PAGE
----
All actors in the apparel supply chain are being to embrace transparency, accountability and collaboration

All actors in the apparel supply chain are being to embrace transparency, accountability and collaboration

Around EUR29m (US$32m) was invested last year by the C&A Foundation in initiatives across the clothing supply chain – but the philanthropic group is urging a joint effort from all stakeholders to find solutions to the challenges that remain.

The corporate foundation affiliated with global retailer C&A has outlined its efforts in its latest annual report 'Making Fashion a Force for Good: The Challenges and Opportunities Facing the Apparel Industry,' which it hopes will spur dialogue and action within the apparel industry.

Among its achievements, the body said its portfolio of projects increased by 25% year-on-year in 2014. Within this it committed EUR3.9m to improving the lives and livelihoods of smallholder cotton farmers, with 11 initiatives funded in 2014. It also invested EUR3.1m to eradicate forced labour in the supply chain, and pledged EUR7.1m across a range of projects from environmental and water footprint, to sustainable lives, innovation, and coalition building.

The main focus of its work with cotton farmers was in India, followed by Regional Asia, China, Pakistan and Tanzania. India also saw the bulk of its commitment to eradicate forced labour, while projects to enable just and dignified working conditions centred on Turkey, Bangladesh, China and Regional Asia.

"We still have not found an equitable, just and ecologically sustainable way to clothe the world," admits Leslie Johnston, executive director of C&A Foundation, pointing out that while fashion can be a force for good, "all of us - retailers, brands, suppliers, NGOs, governments, farmers and consumers - must work together towards long-term solutions to reach the ultimate goal of a fair and sustainable industry."

In 'Making Fashion a Force for Good,' C&A Foundation discusses some of the complexities of the major challenges facing the apparel industry.

As the world's largest buyer of organic cotton in 2014, purchasing 46,000 metric tonnes, C&A has been championing its use for many years. But it points out that that less than 1% of the world's total cotton production last year was organic, with supply halving over the last five years.

"The fact remains that the vast majority of the world's cotton is still grown conventionally and treated with large amounts of chemical pesticides and fertilisers. This damages ecosystems and endangers farmers' health," the report says.

Other areas not much better
Beyond cotton production, it adds, "things are not much better, as we continue to see instances of forced labour and poor working conditions across the industry."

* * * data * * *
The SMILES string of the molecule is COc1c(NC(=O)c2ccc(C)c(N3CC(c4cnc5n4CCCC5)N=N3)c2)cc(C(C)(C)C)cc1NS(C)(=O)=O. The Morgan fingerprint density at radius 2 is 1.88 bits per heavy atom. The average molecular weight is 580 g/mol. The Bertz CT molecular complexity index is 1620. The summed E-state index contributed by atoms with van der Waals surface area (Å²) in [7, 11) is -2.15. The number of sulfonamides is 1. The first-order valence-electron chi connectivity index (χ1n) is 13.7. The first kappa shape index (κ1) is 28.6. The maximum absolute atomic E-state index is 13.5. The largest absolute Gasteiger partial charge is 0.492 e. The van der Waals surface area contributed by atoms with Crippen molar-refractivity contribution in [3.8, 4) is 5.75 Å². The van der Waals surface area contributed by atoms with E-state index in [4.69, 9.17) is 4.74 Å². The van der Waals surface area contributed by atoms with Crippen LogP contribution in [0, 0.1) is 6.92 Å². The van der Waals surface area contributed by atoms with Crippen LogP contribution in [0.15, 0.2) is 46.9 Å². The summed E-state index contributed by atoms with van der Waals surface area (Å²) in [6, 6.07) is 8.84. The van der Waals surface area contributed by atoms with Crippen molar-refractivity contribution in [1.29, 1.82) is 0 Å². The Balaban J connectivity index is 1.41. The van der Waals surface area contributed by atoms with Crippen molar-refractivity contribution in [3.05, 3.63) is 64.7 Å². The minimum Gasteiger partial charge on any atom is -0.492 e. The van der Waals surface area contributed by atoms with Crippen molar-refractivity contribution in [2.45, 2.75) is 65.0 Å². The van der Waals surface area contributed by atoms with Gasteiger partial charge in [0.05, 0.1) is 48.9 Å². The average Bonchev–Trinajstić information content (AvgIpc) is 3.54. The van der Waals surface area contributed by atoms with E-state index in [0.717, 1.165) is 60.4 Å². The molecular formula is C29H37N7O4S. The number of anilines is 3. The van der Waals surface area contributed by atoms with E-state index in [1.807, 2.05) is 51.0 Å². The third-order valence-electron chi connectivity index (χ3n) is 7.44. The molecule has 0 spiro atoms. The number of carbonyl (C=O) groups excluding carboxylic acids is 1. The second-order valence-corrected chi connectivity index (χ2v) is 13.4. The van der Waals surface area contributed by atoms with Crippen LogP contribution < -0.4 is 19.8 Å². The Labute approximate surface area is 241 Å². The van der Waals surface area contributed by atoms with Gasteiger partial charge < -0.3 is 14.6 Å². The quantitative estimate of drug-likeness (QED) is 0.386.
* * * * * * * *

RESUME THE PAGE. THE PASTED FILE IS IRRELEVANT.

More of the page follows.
Six of the 10 countries with the highest number of people in modern slavery are known to use forced labour in the garment, textile or cotton supply chains, the report says - whether it is child labour in the cotton fields of Uzbekistan, or the Sumangali schemes in spinning mills in southern India.

The numbers are shocking: Thailand 480k (garment industry), Uzbekistan 1.2m (cotton), Pakistan 2.1m (cotton), China 3.2m (garment and textiles), India 14m (garment) and Russia 1m (textiles).

"The issues run deep and stem from an array of factors that are often hidden beneath the factory level where the supply chain is more complex," explains Brandee Butler, head of partnerships & innovation at C&A Foundation.

At the factory level, international brands and retailers have been successful in ensuring their suppliers are compliant with local laws and codes of conduct, but as more subcontractors come into play, it becomes extremely difficult to enforce standards.

"With this complexity, a lack of transparency and traceability in the supply chain means this crime remains unseen and unpunished."

She adds: "Making the problem visible creates more accountability, particularly for those with the power to enforce regulations."

Nick Grono CEO of The Freedom Fund and deputy president of International Crisis Group, suggests there are three main factors driving forced labour: demand for cheap goods, the vulnerability of certain populations and weak law enforcement. "It is when all three occur together that modern day slavery tends to occur. This makes tackling the problem complicated, but it's important to address these factors concurrently."

He notes that in the apparel industry, demand for low-priced fashion fuels pressure to pay low wages which, in turn, drives suppliers to move to lower-cost countries, like India. "The most unscrupulous factories recruit vulnerable women and girls from marginalised communities into forced labour, paying wages that are below the national minimum wage."

Working conditions
When it comes to creating just and dignified working conditions for apparel workers, Jill Tucker, head of supply chain innovation & transformation at the C&A Foundation, suggests the problem is compounded by a lack of transparency and traceability in the supply chain.

"To make any sort of change at the most basic level brands, consumers and worker advocates need to know where their garments are produced," she notes, adding: "The journey that a garment makes to reach a consumer is complex and largely unmapped."

One possible solution might be to publicly disclose audit information, which would compel factories to make changes and allow for comparison between factories and brands.

But the over-riding message is that no one retailer, brand, supplier, NGO, foundation or government can solve the challenges alone.

Instead, the C&A Foundation is calling on "all actors in the apparel supply chain to come together to break the existing paradigms by embracing transparency, accountability and collaboration."

Click on the following link to read the full report: 'Making Fashion a Force for Good: The Challenges and Opportunities Facing the Apparel Industry'